Will my sight be affected by my hearing loss?
Does hearing loss affect vision? Absolutely. If you lose your hearing, your sight becomes much more important because any loss of visual acuity makes it harder to read lips and use sign language.
Conversely, those with visual impairment rely heavily on their sense of hearing to assist with everyday activities such as maintaining their balance and avoiding obstacles while walking.
For example, research shows that blind people are better at identifying the source of a sound than people who can see.
How exactly are vision and hearing linked?
The brain uses inputs from both the eyes and ears to make sense of the world, so the loss of one can impact its ability to interpret signals from the other.
A 2016 study from UCLA found that the amount that hearing and vision interact varies by the individual as well as the situation, and combining the senses may help in certain tasks.
What causes vision and hearing loss?
A variety of factors:
GENETIC CONDITIONS: There are a variety of genetic conditions that can lead to a child being born deaf or blind or developing hearing or sight loss over time.
Deafness and blindness themselves are hereditary, and conditions such as Down syndrome and Cogan’s syndrome are associated with impaired hearing and/or vision.
Usher syndrome, which affects less than 20 people per 100,000, is the most common condition that affects both hearing and vision, according to the National Institute on Deafness and Other Communication Disorders (NIDCD). About half of all hereditary deaf-blindness cases are attributed to Usher syndrome.
BIRTH DEFECTS AND PREMATURE BIRTH: Infants who are born before their ears or eyes have fully developed may have long-term problems with their vision or hearing.
ILLNESS: There are some diseases that can result in hearing loss, vision loss or both.
Complications from chicken pox or measles, for example, can result in hearing or vision loss. Meningitis, brain tumors, diabetes and certain cancers can also cause hearing loss, vision loss or both.
MEDICATIONS: Some drugs — including common antibiotics, pain relievers and cholesterol medications — can cause short- or long-term hearing or vision loss.
INJURIES: Brain injuries and physical injuries to the eyes or inner ears can result in permanent vision or hearing loss.
AGE: It’s normal for both hearing and vision to decline with age, a result of wear and tear as well as the bevy of additional health conditions that affect the elderly. While all five senses tend to decline over the years, deterioration of sight and hearing are often the most acute.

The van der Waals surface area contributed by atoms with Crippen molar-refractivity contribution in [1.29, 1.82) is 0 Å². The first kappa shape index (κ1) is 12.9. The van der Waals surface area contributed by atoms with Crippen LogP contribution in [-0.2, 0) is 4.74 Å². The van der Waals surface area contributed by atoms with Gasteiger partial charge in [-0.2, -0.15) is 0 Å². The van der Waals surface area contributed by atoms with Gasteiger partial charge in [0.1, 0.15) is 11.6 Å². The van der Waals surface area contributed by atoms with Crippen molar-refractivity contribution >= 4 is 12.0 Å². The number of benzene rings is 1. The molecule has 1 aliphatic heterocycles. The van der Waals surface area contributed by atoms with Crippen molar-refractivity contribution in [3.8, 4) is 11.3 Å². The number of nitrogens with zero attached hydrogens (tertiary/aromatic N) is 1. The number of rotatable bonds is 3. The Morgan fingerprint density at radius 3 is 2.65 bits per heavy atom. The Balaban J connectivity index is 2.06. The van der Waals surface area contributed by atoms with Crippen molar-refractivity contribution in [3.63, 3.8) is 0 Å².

HAVE YOU EXPERIENCED ANY VISION LOSS? Find an eye doctor near you and schedule an exam.
How are vision and hearing affected by age?
Vision loss is common in older adults as they age. Sometimes it’s caused by an easily treated condition, such as presbyopia (corrected with reading glasses) or cataracts (corrected with minor surgery).
Other diseases, like macular degeneration and glaucoma, occur with age, but present more serious problems.
It’s also normal for older adults to experience hearing loss, and to feel like they can hear better with one ear than with the other.
According to the NIDCD, one in three Americans, ages 65-74, experiences hearing loss, along with nearly half of those 75 and older.
Age-related hearing loss often reflects long-term exposure to noise, but it can also be due to conditions like high blood pressure or diabetes.
How else does hearing or vision loss affect a person?
The loss of hearing and sight have been linked individually to lower social interaction and higher rates of depression, cognitive decline and dementia.
Hearing and vision loss also can make such conditions worse, since it can be harder to make sense of your surroundings without full use of all your senses.
New research shows that interventions that can improve sight or hearing may also have an impact on cognitive function.
One British study found that patients who had cataract surgery had slower rates of cognitive decline, and another study found that people with hearing aids showed a slower loss of episodic memory scores.
How eye exams can diagnose and slow vision loss
While hearing and vision loss present individual challenges to those affected, the loss of one sense can have a profound impact on the other.
That’s why it’s so important for everyone — and especially older adults — to make regular visits to vision and hearing specialists.
Medical professionals may be able to help slow the progression of your loss or provide tools or interventions to mitigate any damage.
WHEN WAS YOUR LAST EYE EXAM? Find an eye doctor near you and schedule an appointment.
Page updated January 2020